[Rd] as.numeric(levels(factor(x))) may be a decreasing sequence

Martin Maechler maechler at stat.math.ethz.ch
Sat May 30 19:32:52 CEST 2009

>>>>> "vQ" == Wacek Kusnierczyk <Waclaw.Marcin.Kusnierczyk at idi.ntnu.no>
>>>>>     on Sat, 30 May 2009 11:16:43 +0200 writes:

    vQ> Martin Maechler wrote:
    >> Hi Waclav (and other interested parties),
    >> I have committed my working version of src/main/coerce.c
    >> so you can prepare your patch against that.

    vQ> some further investigation and reflections on the code in StringFromReal
    vQ> (henceforth SFR), src/main/coerce.c:315 (as in the
    vQ> patched version, now in r-devel).

    vQ> petr's elim_trailing (renamed to dropTrailing,
    vQ> henceforth referred to as DT) takes as input a const
    vQ> char*, and returns a const char*.

    vQ> const-ness of the return is not a problem; it is fed
    vQ> into mkChar, which (via mkCharLenCE) makes a local
    vQ> memcpy of the string, and there's no violation of the
    vQ> contract here.

    vQ> const-ness of the input is a consequence of the return
    vQ> type of EncodeReal (henceforth EC).  however, it is
    vQ> hardly ever, "in principle", a good idea to
    vQ> destructively modify const input (as DT does) if it
    vQ> comes from a function that explicitly provides it as
    vQ> const (as ER does).

yes, I think we've alway agreed on that "in principle".

    vQ> the first question is, why does ER return the string as const?  it
    vQ> appears that the returned pointer provides the address of a buffer used
    vQ> internally in ER, which is allocated *statically*.  that is, each call
    vQ> to ER operates on the same memory location, and each call to ER returns
    vQ> the address of that same location.  i suspect this is intended to be a
    vQ> smart optimization, to avoid heap- or stack-allocating a new buffer in
    vQ> each call to ER, and deallocating it after use.  however, this appraoch
    vQ> is problematic, in that any two calls to ER return the address of the
    vQ> same piece of memory, and this may easily lead to data corruption. 

Well, that would be ok if R could be used "threaded" / parallel / ...
and we all know that there are many other pieces of code {not
just R's "own", but also in Fortran/C algorithms ..} that are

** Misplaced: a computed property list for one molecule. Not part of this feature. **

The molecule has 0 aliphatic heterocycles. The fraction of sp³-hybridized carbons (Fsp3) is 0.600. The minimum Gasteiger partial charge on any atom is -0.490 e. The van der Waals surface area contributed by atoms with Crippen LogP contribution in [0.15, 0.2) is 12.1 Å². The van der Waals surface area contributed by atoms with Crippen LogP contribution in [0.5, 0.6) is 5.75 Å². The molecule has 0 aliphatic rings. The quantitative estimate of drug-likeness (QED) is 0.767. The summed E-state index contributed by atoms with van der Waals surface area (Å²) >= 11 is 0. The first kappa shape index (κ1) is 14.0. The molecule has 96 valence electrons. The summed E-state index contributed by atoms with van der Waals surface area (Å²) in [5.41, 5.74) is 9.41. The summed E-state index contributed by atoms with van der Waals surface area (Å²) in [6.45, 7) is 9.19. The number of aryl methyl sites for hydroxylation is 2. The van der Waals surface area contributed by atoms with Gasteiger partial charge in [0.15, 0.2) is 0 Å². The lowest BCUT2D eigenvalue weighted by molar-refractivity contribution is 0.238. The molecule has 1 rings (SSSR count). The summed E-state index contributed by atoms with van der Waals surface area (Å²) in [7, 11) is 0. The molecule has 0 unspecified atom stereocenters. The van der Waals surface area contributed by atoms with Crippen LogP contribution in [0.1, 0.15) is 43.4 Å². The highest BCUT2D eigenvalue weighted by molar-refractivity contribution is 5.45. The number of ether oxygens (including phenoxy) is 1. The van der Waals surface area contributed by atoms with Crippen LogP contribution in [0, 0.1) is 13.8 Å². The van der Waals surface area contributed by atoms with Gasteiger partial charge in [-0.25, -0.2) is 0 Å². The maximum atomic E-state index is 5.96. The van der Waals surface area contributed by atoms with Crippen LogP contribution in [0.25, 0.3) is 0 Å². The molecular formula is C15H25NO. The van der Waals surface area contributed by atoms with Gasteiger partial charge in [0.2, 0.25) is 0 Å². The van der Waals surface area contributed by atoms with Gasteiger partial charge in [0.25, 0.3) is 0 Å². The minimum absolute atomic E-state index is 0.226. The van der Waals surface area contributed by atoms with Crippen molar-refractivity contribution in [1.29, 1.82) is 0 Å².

not thread-safe.
"Yes, of course", R looks like a horrible piece of software to
some,  because of that

    vQ> under the assumption that the content of this piece of memory is copied
    vQ> before any destructive use, and that after the string is copied the
    vQ> address is not further distributed, the hack is relatively harmless. 
    vQ> this is what mkChar (via mkCharLenCE) does;  in SFR it copies the
    vQ> content of s with memcpy, and wraps it into a SEXP that becomes the
    vQ> return value from SFR.


    vQ> the original author of this hack seems to have had some concern about
    vQ> exporting (from ER) the address of a static buffer, hence the returned
    vQ> buffer is const.  in principle, this should prevent corruption of the
    vQ> buffer's content in situations such as

    vQ> // hypothetical
    vQ> char *p1 = ER(...);
    vQ> // p1 is some string returned from ER
    vQ> char p2 = ER(...);
    vQ> // p2 is some other string returned from ER

    vQ> // some modifications performed on the string referred to by p1
    vQ> p1[0] = 'x';
    vQ> // p2[0] is 'x' -- possible data corruption

    vQ> still worse in a scenario with concurrent calls to ER.
(which will not happen in the near future)

    vQ> however, since the output from ER is const, this is no longer possible
    vQ> -- at least, not without a deconstifying cast the petr style.  the
    vQ> problem with petr's solution is not only that it modifies shared memory
    vQ> purposefully qualified as const (by virtue of ER's return type), but
    vQ> also that it effectively distributes the address for further use. 

    vQ> unfortunately, like most of the r source code, ER is not appropriately
    vQ> commented at the declaration and the definition, and without looking at
    vQ> the code, one can hardly have any clue that ER always return the same
    vQ> address of a static location.  while the original developer might be
    vQ> careful enough not to misuse ER, in a large multideveloper project it's
    vQ> hard expect that from others.  petr's function is precisely an example
    vQ> of such misuse, and as it adds (again, without an appropriate comment) a
    vQ> step of indirection; any use of petr's function other than what you have
    vQ> in SFR (and can you guarantee no one will ever use DT for other
    vQ> purposes?) is even more likely to end up in data corruption.

you have a point here, and as a consequence, I'm proposing to
put the following version of DT  into the source :

/* Note that we modify a  'const char*'  which is unsafe in general,
 * but ok in the context of filtering an Encode*() value into mkChar(): */
static const char* dropTrailing0(char *s, char cdec)